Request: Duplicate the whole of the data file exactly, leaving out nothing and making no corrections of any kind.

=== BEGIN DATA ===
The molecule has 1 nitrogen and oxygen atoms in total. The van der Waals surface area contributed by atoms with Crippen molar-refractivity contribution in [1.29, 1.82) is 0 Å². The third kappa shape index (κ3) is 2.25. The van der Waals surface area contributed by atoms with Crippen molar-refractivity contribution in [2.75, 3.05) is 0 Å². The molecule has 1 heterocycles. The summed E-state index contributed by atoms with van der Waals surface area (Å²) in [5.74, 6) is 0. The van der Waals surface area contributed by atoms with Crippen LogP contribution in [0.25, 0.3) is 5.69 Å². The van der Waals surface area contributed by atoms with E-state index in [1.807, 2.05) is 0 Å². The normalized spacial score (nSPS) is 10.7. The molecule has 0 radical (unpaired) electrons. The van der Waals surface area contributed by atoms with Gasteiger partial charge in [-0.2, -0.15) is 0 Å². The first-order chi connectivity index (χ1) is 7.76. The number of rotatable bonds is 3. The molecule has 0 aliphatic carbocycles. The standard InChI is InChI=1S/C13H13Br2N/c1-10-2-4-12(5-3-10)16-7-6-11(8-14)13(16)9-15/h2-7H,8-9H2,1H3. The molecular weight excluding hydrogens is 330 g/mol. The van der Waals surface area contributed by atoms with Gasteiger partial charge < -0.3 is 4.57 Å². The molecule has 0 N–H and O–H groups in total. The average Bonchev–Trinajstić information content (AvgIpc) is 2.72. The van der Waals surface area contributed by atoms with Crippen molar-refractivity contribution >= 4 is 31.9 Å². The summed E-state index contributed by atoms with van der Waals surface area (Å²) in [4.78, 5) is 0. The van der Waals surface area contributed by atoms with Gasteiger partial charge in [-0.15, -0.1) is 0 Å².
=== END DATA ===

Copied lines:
The molecule has 1 nitrogen and oxygen atoms in total. The van der Waals surface area contributed by atoms with Crippen molar-refractivity contribution in [1.29, 1.82) is 0 Å². The third kappa shape index (κ3) is 2.25. The van der Waals surface area contributed by atoms with Crippen molar-refractivity contribution in [2.75, 3.05) is 0 Å². The molecule has 1 heterocycles. The summed E-state index contributed by atoms with van der Waals surface area (Å²) in [5.74, 6) is 0. The van der Waals surface area contributed by atoms with Crippen LogP contribution in [0.25, 0.3) is 5.69 Å². The van der Waals surface area contributed by atoms with E-state index in [1.807, 2.05) is 0 Å². The normalized spacial score (nSPS) is 10.7. The molecule has 0 radical (unpaired) electrons. The van der Waals surface area contributed by atoms with Gasteiger partial charge in [-0.2, -0.15) is 0 Å². The first-order chi connectivity index (χ1) is 7.76. The number of rotatable bonds is 3. The molecule has 0 aliphatic carbocycles. The standard InChI is InChI=1S/C13H13Br2N/c1-10-2-4-12(5-3-10)16-7-6-11(8-14)13(16)9-15/h2-7H,8-9H2,1H3. The molecular weight excluding hydrogens is 330 g/mol. The van der Waals surface area contributed by atoms with Gasteiger partial charge < -0.3 is 4.57 Å². The molecule has 0 N–H and O–H groups in total. The average Bonchev–Trinajstić information content (AvgIpc) is 2.72. The van der Waals surface area contributed by atoms with Crippen molar-refractivity contribution >= 4 is 31.9 Å². The summed E-state index contributed by atoms with van der Waals surface area (Å²) in [4.78, 5) is 0. The van der Waals surface area contributed by atoms with Gasteiger partial charge in [-0.15, -0.1) is 0 Å².